Our world is more connected than ever with the expansion of technology and the Internet. New technologies have decreased the cost and increased the speed of information storage and transfers, resulting in widespread information collection and exchange. (20) Businesses are taking advantage of these technologies to increase productivity, improve efficiency, and enhance competitiveness. (21) The low cost of data transfer has allowed businesses to locate operations and develop relationships throughout the world. (22) As a result, enormous amounts of data flow from country to country on a daily basis. (23) However, many privacy laws that govern the flow of this data are local or national. (24) Therefore, data is flowing across borders with varying degrees of legal protection. (25)
Despite this inconsistency in legal protection, countries continue to develop their own privacy laws without collaborating with other countries in the process. Part II.A will first discuss the specific evolution of privacy laws in India and Brazil. Then, Part II.B will walk through the relevant sections of the current proposed data privacy laws in both India and Brazil.
History of Privacy on the Internet
Privacy has been a major concern since computers transformed business processes and allowed people to share information in seconds. (26) The protection of this information is often referred to as "informational privacy." (27) It is a type of privacy that gives individuals a right to control their personal information. (28) Many countries have enacted omnibus laws that govern the collection, use, and dissemination of this personal data, and often have an oversight committee to ensure compliance with these laws. (29) However, today, international data privacy laws remain largely inconsistent and present challenges for businesses that operate on a global scale. (30)
India's Path to Data Privacy Protection
The Constitution of India ("Constitution") gives the government power to enact legislation. (31) Any laws enacted that pertain to data protection or privacy must conform to the fundamental rights laid out in the Constitution. (32) There is no fundamental right to privacy laid out in the Constitution, but Article 21 recognizes the right to life and personal liberty. (33) The Supreme Court of India has held the right to privacy is included in the right to personal liberty set out in Article 21. (34) Although the highest court in India has acknowledged a constitutional right to privacy, it has not adequately enforced this constitutional right guaranteed to its citizens. (35)
Prompted by economic concerns, India finally gave protection for data privacy in 2000. (36) The large outsourcing industry in India brought vast amounts of data from foreign countries into India. (37) Outsourcing occurs when one company retains another to perform a non-core business process. (38) India is a favored destination for outsourcing, allowing business to operate more efficiently. (39) However, a critical concern for businesses that outsource is data privacy. (40) Companies export extensive amounts of sensitive personal information about their customers, leading to increased privacy risks in outsourcing. (41) In India, these risks were heightened because the country lacked legislative and regulatory protection of data privacy. (42) To appease foreign businesses' reluctance to outsource to India, Parliament passed the Information Technology Act of 2000 ("IT Act"). (43) The IT Act aimed to protect privacy in the business setting. (44) The legislation required businesses to use reasonable security practices for protecting sensitive data. (45)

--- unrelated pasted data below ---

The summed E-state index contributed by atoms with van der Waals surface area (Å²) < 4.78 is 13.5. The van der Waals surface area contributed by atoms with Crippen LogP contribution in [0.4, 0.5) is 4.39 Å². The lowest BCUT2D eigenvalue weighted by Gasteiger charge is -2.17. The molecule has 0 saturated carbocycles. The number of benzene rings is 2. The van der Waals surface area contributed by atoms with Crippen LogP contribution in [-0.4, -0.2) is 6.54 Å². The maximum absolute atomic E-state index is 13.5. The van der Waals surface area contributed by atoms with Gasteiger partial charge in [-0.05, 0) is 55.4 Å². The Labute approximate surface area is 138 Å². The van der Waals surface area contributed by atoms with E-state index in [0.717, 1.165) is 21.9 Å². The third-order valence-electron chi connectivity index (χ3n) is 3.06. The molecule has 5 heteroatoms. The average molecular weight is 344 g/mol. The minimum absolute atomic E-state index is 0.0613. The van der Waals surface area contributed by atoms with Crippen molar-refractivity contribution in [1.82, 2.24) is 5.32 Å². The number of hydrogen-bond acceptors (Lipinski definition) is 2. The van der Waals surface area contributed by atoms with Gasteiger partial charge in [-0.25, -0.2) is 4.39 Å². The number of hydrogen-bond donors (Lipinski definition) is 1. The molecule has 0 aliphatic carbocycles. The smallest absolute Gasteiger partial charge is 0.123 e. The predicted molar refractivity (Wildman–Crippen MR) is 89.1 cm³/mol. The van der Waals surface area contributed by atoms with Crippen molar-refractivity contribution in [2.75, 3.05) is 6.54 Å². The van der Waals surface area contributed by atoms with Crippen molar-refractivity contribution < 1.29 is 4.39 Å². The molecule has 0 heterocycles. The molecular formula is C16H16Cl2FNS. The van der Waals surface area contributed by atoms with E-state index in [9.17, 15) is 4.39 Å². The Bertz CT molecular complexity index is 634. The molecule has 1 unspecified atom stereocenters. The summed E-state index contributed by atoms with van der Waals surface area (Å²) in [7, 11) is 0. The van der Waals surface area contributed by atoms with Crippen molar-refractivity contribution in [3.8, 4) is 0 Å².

However, for the most part, the IT Act did not actively ensure data was handled and stored safely, (46) and it did not specifically provide for protection of sensitive personal information. (47) As a result, foreign clients had to protect their data through data protection clauses in outsourcing contracts to ensure some sort of data security. (48) Many businesses were forced to self-regulate and voluntarily adopt stringent security measures to reduce the risks of misuse of personal data. (49) To attract foreign business and clients into India, stronger data protection laws were needed. (50)
In 2008, Parliament passed an amendment to the IT Act. (51) The amendment added offenses such as cyber-terrorism and made more cyber-crimes punishable. (52) Section 43A makes every company responsible for implementing and maintaining "reasonable security practices" over sensitive personal data. (53) The transfer of any sensitive personal data out of India to another country is only allowed if that country maintains privacy laws that ensure the same level of data protection as India, or if the transfer is necessary to perform the function for which it was collected. (54) If the company is negligent in implementing and maintaining these...
Balancing the breach: data privacy laws in the wake of the NSA revelations.
|Position:||National Security Agency|